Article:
Background: Elbow contracture is a recognized
sequela of traumatic and developmental elbow disorders, but little
information is available regarding the surgical treatment of elbow
stiffness in the pediatric population.
Methods: Thirty-seven patients who had had open
surgical release of an elbow contracture at a mean age of sixteen
years (range, ten to twenty years) were retrospectively studied
after a mean duration of follow-up of fifteen months (range, six
to forty-four months). The elbow contracture was posttraumatic in
twenty-eight patients. The operation consisted of a capsular release with
removal of osseous impediments to motion as necessary. No patient
had muscle or tendon-lengthening.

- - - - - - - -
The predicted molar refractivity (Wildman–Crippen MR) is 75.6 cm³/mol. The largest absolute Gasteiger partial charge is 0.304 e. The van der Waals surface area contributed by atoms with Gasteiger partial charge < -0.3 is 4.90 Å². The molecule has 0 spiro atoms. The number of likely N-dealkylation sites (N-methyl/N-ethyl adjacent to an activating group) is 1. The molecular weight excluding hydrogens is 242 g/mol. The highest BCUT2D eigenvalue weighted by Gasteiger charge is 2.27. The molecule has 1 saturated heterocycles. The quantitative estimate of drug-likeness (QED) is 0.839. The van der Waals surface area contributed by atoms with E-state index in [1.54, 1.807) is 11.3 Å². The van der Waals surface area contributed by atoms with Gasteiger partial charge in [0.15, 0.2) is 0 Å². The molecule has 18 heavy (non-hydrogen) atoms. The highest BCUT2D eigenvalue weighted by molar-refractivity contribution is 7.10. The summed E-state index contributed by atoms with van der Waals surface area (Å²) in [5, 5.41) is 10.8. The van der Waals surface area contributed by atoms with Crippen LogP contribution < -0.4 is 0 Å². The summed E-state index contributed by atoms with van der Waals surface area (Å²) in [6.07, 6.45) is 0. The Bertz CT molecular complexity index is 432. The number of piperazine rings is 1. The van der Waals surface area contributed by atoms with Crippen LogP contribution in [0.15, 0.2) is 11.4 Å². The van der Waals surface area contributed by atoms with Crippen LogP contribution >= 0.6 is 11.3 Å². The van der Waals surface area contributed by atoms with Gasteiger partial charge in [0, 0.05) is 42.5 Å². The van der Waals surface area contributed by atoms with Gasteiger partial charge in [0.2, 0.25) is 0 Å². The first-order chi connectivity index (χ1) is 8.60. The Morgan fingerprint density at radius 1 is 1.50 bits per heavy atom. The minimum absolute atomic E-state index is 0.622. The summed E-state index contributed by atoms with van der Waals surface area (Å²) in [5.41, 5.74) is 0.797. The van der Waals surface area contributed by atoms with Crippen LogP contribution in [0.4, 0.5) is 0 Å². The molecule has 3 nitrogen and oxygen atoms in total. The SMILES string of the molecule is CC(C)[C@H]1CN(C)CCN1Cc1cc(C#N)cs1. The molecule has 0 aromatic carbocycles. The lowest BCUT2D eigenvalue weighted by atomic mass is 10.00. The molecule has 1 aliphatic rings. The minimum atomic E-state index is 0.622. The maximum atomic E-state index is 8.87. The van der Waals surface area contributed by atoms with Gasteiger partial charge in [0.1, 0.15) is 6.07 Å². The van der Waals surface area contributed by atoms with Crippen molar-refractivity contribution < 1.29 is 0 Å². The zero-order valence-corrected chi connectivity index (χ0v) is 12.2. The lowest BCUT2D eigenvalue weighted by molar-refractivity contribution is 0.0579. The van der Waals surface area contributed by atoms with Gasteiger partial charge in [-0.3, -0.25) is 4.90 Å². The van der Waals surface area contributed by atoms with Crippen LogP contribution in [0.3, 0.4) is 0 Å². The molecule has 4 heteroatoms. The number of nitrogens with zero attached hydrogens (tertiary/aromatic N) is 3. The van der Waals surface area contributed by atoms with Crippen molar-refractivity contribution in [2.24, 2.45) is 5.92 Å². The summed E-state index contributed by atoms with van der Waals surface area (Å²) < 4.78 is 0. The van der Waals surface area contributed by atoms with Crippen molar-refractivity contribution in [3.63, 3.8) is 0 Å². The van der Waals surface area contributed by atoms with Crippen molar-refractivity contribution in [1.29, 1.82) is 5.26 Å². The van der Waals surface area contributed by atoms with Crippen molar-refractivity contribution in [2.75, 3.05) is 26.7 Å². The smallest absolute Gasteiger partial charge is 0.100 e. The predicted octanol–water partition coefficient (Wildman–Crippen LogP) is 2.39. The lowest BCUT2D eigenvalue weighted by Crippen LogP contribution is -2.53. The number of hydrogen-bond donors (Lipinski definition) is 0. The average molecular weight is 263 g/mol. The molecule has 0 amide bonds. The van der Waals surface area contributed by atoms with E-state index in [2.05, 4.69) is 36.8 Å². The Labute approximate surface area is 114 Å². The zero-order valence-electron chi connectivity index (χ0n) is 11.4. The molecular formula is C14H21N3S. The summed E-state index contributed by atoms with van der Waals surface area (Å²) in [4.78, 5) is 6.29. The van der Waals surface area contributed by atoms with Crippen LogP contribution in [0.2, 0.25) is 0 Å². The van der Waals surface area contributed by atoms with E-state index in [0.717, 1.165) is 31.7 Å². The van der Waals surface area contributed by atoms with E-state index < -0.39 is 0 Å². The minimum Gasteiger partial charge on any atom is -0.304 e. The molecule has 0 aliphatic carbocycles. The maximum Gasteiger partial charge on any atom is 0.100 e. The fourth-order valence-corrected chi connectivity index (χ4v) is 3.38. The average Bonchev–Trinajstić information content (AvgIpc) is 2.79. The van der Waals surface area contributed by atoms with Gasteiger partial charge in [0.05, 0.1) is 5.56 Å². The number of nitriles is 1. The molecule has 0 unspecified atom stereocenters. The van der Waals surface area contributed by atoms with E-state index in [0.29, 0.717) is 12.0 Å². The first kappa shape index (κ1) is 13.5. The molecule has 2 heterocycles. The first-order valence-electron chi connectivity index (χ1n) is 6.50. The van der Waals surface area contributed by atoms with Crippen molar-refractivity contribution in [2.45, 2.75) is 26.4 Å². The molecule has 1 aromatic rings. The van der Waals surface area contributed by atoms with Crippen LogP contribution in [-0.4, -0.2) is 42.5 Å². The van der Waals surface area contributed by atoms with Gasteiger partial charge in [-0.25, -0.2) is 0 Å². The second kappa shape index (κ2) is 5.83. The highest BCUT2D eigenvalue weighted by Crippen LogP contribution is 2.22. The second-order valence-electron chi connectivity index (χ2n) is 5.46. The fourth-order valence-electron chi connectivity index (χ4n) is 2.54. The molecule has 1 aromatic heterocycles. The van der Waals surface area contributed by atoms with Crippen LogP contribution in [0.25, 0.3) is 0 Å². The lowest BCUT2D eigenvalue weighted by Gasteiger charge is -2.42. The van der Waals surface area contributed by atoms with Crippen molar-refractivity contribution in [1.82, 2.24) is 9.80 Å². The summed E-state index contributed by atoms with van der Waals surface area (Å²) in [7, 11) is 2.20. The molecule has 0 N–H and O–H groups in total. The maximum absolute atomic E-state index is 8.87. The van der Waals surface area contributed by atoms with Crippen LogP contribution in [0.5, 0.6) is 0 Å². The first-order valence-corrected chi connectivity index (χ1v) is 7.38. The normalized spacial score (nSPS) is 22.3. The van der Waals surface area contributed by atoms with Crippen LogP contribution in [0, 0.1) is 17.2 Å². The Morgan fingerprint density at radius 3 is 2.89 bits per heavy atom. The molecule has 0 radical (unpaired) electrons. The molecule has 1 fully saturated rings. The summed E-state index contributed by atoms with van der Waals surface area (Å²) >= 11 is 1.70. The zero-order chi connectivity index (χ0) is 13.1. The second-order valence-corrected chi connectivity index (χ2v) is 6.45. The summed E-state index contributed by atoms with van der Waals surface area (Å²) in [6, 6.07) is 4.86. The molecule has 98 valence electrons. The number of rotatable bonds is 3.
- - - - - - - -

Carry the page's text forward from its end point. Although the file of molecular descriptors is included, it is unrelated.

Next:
Results: The total arc of motion improved from a
mean of 66Â° preoperatively to a mean of 94Â° postoperatively; however,
only twenty-eight patients (76%) had an improvement of
10Â° and only seventeen (46%) achieved a functional arc
of motion of 100Â° (from 30Â° to 130Â°). Two patients lost motion after
surgery. These results are less favorable than the results of previous
studies of both pediatric and adult patients. Patients in whom the
contracture had been caused by a simple dislocation of the elbow
or an extra-articular fracture tended to have better results than
those in whom the contracture was due to other causes.
Conclusions: The results of surgical treatment of
elbow stiffness in pediatric patients are less favorable and less
predictable than those in adult patients.